Eating more and moving less has led to the average British male weighing over a stone more in 2000 than he did in 1986, reflecting a rising trend in obesity in the UK.

This was the conclusion of a study funded by the British Heart Foundation and led by Oxford University’s Dr Peter Scarborough.

The study found that 25% of men in England were classed as obese in 2008, compared with only 7% in 1986/87.

We’re eating more

The researchers analysed the increased availability of food, along with waste levels, to determine how much more we eat now, compared with 1986.

They found that the average woman had gained 12 lbs in weight – a figure that is in line with the extra food consumed.

However, the 17lb weight gain saddling the average bloke couldn’t be explained by eating more alone, leading the researchers to believe decreased activity was also a factor.

Phil Morgan, Associate Professor at the University of Newcastle, Australia, and an expert in male obesity, said that many men are “in denial” when it comes to their weight. “They are less likely to self-identify that they are overweight,” Morgan said. “Men are less likely to go to a doctor, less likely to ask for directions, and this independence applies to weight loss too – men are less likely to enrol on a weight loss program.” When they do, they tend to prefer the online type over the traditional group-based sessions, he said. “Men prefer access to information rather than counselling.”

Weight loss tips for men

The male equation

The “epiphany” moment for most men comes when the penny drops about the energy equation – that the energy we put in via food must be less then than energy we expend through exercise, physical activity and metabolic activity for us to lose weight. “Lack of knowledge about healthy eating is a real barrier to male weight loss,” Morgan said. “Simple changes can produce enormously successful results for men.”

Strategy: Signing up to the Hairy Bikers’ Diet Club and using the online diary can empower you. It will give you a good understanding of the calories in the foods you crave and the exercise you would need to do to work them off. For the best results, complete your diary at least four times a week. Learn how the diary and menu plans helped Michael lose 4st 4lbs!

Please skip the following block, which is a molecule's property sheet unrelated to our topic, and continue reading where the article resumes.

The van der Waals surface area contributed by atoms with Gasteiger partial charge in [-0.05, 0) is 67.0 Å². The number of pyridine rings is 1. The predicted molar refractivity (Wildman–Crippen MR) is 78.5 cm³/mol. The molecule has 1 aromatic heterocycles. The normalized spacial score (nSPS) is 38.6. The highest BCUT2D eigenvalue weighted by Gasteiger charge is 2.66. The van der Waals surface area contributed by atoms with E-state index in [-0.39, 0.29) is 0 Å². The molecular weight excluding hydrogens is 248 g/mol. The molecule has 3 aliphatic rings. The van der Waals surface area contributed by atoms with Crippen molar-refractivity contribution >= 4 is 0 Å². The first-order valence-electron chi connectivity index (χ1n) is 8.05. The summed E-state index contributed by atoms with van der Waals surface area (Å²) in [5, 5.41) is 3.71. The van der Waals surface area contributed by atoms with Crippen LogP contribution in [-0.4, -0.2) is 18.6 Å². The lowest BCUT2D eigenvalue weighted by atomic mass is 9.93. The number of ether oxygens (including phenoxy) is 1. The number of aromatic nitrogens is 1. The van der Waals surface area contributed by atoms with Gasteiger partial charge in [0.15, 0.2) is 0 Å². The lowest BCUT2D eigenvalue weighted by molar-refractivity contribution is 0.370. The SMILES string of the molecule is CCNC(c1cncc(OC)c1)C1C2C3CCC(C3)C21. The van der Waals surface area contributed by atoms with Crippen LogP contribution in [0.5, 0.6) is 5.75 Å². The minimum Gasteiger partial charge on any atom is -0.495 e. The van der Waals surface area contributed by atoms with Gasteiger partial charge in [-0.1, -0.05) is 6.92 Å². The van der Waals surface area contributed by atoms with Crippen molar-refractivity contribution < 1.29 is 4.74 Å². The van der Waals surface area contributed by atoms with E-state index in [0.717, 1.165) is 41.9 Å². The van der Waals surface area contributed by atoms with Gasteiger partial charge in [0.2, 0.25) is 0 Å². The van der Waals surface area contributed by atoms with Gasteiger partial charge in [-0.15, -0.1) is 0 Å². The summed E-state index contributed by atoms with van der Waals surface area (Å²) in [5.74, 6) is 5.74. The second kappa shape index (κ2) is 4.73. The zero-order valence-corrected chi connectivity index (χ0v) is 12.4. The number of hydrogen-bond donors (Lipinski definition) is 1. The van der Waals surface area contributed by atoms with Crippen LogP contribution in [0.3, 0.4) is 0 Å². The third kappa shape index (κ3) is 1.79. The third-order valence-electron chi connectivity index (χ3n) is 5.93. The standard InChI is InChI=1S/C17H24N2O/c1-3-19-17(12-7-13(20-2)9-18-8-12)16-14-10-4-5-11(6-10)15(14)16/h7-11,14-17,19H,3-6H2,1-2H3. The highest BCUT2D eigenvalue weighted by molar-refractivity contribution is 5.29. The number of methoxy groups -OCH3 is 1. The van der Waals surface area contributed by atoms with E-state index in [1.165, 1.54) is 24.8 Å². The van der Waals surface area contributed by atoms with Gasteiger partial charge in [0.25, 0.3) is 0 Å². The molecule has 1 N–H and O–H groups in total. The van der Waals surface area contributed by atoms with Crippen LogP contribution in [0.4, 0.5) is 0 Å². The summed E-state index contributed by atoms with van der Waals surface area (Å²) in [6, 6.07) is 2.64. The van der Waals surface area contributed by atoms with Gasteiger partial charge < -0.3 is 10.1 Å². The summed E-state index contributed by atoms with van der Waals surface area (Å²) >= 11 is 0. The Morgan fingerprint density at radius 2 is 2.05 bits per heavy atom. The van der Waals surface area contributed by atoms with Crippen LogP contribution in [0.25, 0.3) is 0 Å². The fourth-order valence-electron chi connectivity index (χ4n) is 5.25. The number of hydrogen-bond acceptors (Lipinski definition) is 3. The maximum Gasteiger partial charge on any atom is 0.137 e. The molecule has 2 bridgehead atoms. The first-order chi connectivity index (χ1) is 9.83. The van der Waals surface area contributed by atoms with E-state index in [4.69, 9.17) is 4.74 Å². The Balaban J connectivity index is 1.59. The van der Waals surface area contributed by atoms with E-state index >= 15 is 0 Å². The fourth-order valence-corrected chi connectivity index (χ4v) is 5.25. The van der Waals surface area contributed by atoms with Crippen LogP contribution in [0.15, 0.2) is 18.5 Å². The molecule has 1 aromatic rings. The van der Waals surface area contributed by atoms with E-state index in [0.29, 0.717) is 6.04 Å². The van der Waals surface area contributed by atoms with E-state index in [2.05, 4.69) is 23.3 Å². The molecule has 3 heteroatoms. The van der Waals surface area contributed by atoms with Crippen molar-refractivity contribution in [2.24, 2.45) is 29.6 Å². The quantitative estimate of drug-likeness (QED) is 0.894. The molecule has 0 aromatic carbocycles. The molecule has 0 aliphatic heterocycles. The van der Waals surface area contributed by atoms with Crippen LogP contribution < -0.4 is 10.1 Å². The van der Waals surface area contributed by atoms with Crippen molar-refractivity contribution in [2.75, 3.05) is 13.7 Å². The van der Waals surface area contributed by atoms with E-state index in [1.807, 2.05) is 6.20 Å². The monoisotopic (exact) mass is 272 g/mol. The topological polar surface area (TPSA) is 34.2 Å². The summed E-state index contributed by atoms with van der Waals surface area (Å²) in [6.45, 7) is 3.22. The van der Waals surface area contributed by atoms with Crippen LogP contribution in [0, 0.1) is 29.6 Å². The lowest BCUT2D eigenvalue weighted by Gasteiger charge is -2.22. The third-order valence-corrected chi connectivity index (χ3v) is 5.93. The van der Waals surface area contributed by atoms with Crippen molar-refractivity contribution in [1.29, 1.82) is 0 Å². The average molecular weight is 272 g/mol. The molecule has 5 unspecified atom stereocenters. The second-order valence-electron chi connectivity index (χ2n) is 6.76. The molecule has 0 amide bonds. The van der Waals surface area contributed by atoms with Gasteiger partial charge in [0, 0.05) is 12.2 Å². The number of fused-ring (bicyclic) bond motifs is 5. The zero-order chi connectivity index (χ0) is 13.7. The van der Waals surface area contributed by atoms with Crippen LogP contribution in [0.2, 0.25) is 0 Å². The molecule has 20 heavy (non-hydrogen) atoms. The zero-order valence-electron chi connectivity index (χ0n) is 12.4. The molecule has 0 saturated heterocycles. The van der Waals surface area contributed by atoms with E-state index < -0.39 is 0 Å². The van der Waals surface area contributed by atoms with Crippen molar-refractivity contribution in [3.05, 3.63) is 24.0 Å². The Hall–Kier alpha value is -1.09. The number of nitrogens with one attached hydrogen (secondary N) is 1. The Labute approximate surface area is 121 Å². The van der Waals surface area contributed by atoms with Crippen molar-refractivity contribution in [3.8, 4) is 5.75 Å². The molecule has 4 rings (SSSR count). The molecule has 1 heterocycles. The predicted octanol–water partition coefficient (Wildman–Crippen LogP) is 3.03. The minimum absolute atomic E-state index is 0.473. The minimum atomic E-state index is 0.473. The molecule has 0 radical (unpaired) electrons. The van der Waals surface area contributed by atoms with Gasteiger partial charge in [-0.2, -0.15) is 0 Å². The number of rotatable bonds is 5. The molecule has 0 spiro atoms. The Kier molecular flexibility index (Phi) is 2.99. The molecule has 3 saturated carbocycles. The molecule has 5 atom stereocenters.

Men are made for muscle

Men have greater lean muscle mass, whereas women naturally carry more subcutaneous fat beneath the skin. Muscle burns more energy at rest than fat, which means that men have a faster metabolic rate and burn calories quicker than women. Add testosterone to the mix, and there’s a distinct advantage.

Testosterone helps male bodies respond well to exercise, building even more muscle, and giving them a real head start in the weight loss stakes. “Once men commit to losing weight, they tend to have excellent success,” Morgan said.

Strategy: Harness the calorie-burning potential of your muscle. Build more muscle through weight training and you’ll use energy even when you are watching TV. Replacing just one pound of fat with one pound of muscle, will increase metabolism by six-to-eight per cent, meaning the body will burn calories faster even at rest. As a member of our Diet Club, you will get access to hundreds of weekly workout programmes and step-by-step exercise guides, to keep you moving more, so register now.  Get a sneak peak of what’s on offer, with a few free workout programmes. Complete the form and we will send you some free training guides for the next three days to get you exercising more!

Men eat less emotionally

It may sound like a stereotype, but a recent study has shown male and female brains respond differently to food and cravings. The brain imaging study by U.S. Department of Energy’s Brookhaven National Laboratory found that while the brains of both women and men ‘lit up’ when showed tempting foods, only the men showed a relative decrease in brain activity when they were asked to inhibit their responses.

“The finding of a lack of response to inhibition in women is consistent with behavioural studies showing that women have a higher tendency than men to overeat when presented with palatable food or under emotional distress,” Gene-Jack Wang, lead author on the study, said. “This decreased inhibitory control in women could be a major factor contributing to the observed differences in the prevalence rates of obesity and eating disorders such as binge eating between the genders, and may also underlie women’s lower success in losing weight while dieting when compared with men.”

Strategy: Make simple changes to your diet that you can stick to long term and you’ll see big changes. Swap fizzy drinks for water, cut down on high-sugar snacks and increase your activity through simple, every day acts. Get exclusive behind-the-scenes access to heaps of nutrition and health articles, not to mention easy-to-follow food plans to help educate you in healthy living.

Men compete. Women compare.

Women like to compare and share their weight-loss ups and downs; they are encouraged and motivated by other people going through a similar journey. Men tend to go it alone, but they like a challenge or an incentive to keep them motivated. For example, US studies have found that men perform better than women when they earn money for every pound lost.

Strategy: A bet between mates or a corporate weight loss challenge tends to work extra well for men. Or join our entourage of male members, and take part on our competitive leaderboard. Could you take the weight loss top spot?

Watch how Martin lost 7st!

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